* "Conventional" wheels have only 2 degrees of freedom, wich means you can vary only your speed and the radius of the curve. The more obvious advantage is the ability to move with 3 degrees of freedom, which means you can rotate or move laterally the car, which in turn implies the ability to have any slip angle you wish, or none at all.

If you have seen the movie, maybe you remember when "our hero" is followed by a truck full of robots? The truck is moving sideways.

* The difference is a little deeper: to know the trajectory of a [url=http://en.wikipedia.org/wiki/Nonholonomic_system]non-holonomic[/url] system, like cars and bicycles, you need to know the history of his path.

On the contrary an [url=http://en.wikipedia.org/wiki/Holonomic]holonomic[/url] system trajectory is independent of its momentum or its velocity: it depends only on his coordinates and time, like, for example, a pendulum. This, in turn, means that lateral movements are not limited to parking manouvers: you can do lateral movements at any speed.

Again, if you have seen the movie, you may remember that "our hero" decides to drive manually, when, distracted, he almost hit a truck in the back: he then procedes to move the car laterally at, I do not know, 300 kph in Hollywood speed units, and the car does not slip much sideways (you could have exactly zero under/oversteer and rotation for the entire manouver).

* If, actually there is no need for an slip angle to exist for the car to displace laterally or even rotate, you do not need to create friction between the tire and the road to take a curve: essentially you could do all the time what rally pilots do when they slide, pushing the car with the engine in the desired direction. Think of an office chair with spherical wheels.

This should extend the life of the wheel "thread" enormously. For example, I did not see any flat tyres in the movie. :wink:

* Finally, they are totally cool. For example, the hub caps have a funny hexagonal design that suggest the need for the rigidity of the entire assembly over the wheel and the maximum space for air to flow. Notice the huge air intakes on the rear and front wheels and how they mix with the body. This is what made me think about air bearings. Besides, this thing was designed by Audi, apparently, in a sort of "semi-serious" mood about how cars could look in 2035. Or in 1935...

Auto Union Type C
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Ciro
Ciro Pabón
 
Joined: 10 May 2005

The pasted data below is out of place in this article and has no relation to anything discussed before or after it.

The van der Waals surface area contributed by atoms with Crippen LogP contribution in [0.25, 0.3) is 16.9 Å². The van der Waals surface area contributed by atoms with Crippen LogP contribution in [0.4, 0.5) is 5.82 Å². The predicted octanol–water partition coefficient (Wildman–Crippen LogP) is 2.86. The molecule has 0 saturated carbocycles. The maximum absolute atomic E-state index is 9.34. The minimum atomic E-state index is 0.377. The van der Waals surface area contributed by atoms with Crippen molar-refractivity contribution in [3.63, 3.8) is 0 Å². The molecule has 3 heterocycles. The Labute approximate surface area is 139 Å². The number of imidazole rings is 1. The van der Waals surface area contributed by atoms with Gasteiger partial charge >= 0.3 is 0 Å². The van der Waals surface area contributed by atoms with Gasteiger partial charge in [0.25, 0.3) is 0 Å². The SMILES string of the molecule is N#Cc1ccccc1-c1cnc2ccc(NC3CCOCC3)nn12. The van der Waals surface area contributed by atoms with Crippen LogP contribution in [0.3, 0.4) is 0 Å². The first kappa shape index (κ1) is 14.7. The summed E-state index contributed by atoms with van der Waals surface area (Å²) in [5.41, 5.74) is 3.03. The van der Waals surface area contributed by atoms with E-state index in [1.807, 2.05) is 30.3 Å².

Post Fri Jun 02, 2006 12:50 pm

ciro, offtopic, but do you happen to be an audi fan?
pyry
 
Joined: 4 Jul 2004
Location: Finland

Post Fri Jun 02, 2006 3:37 pm

The problem I can see is that the contact patch shrinks to an unbelievably small size. To get any kind of performance, you'd have to rely on something other than just the contact with the ground (i.e. thrust jets or something of that nature) to get the forces necessary to make rapid maneuvers. Mitsubishi already has demonstrated the capability to make a car with wheels that turn together so that it can move completely laterally. But that car uses regular tires.
tf1
 
Joined: 9 Mar 2006
Location: Japan

Post Fri Jun 02, 2006 4:27 pm

Cool! Didn't know they had big beastful air bearings these days.

* If, actually there is no need for an slip angle to exist for the car to displace laterally or even rotate, you do not need to create friction between the tire and the road to take a curve: essentially you could do all the time what rally pilots do when they slide, pushing the car with the engine in the desired direction. Think of an office chair with spherical wheels.


There might not be slip angle, but you'll just replace it with slip ratio. One or the other has to exist for a car to go anywhere, spherical wheels or not. That's my understanding anyway.

And your contact patch won't be any smaller unless you run really high tire pressure, same as with conventional tires.
Grip is a four letter word.

2 is the new #1.
Jersey Tom
 
Joined: 29 May 2006
Location: Huntersville, NC

Post Fri Jun 02, 2006 6:56 pm

Some very interesting ideas, but you still need friction between the road surface and the wheels. Any mass that is moving in a uniform manner needs a force to change direction. If there is no friction between the road surface and the wheel then no change in direction can be achieved. This all assumes you want to use the wheels to change direction.